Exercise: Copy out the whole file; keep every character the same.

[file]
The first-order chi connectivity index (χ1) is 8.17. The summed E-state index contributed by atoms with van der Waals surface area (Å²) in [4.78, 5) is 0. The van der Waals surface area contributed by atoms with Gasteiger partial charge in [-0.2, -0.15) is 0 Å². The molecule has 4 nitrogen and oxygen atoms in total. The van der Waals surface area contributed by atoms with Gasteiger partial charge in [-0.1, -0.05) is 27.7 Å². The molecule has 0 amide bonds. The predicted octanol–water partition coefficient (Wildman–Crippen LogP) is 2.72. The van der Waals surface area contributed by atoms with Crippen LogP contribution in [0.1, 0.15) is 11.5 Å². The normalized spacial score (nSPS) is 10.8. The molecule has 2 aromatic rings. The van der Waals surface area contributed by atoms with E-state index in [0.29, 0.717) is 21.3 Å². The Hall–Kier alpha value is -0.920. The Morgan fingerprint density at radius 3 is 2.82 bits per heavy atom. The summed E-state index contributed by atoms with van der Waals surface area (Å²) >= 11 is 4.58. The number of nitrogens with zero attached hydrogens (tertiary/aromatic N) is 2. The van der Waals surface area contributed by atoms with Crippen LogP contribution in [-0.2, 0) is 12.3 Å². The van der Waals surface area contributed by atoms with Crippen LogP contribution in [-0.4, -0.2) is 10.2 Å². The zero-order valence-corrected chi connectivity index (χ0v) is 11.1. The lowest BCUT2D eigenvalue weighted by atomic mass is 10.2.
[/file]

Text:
The first-order chi connectivity index (χ1) is 8.17. The summed E-state index contributed by atoms with van der Waals surface area (Å²) in [4.78, 5) is 0. The van der Waals surface area contributed by atoms with Gasteiger partial charge in [-0.2, -0.15) is 0 Å². The molecule has 4 nitrogen and oxygen atoms in total. The van der Waals surface area contributed by atoms with Gasteiger partial charge in [-0.1, -0.05) is 27.7 Å². The molecule has 0 amide bonds. The predicted octanol–water partition coefficient (Wildman–Crippen LogP) is 2.72. The van der Waals surface area contributed by atoms with Crippen LogP contribution in [0.1, 0.15) is 11.5 Å². The normalized spacial score (nSPS) is 10.8. The molecule has 2 aromatic rings. The van der Waals surface area contributed by atoms with E-state index in [0.29, 0.717) is 21.3 Å². The Hall–Kier alpha value is -0.920. The Morgan fingerprint density at radius 3 is 2.82 bits per heavy atom. The summed E-state index contributed by atoms with van der Waals surface area (Å²) >= 11 is 4.58. The number of nitrogens with zero attached hydrogens (tertiary/aromatic N) is 2. The van der Waals surface area contributed by atoms with Crippen LogP contribution in [-0.2, 0) is 12.3 Å². The van der Waals surface area contributed by atoms with Crippen LogP contribution in [-0.4, -0.2) is 10.2 Å². The zero-order valence-corrected chi connectivity index (χ0v) is 11.1. The lowest BCUT2D eigenvalue weighted by atomic mass is 10.2.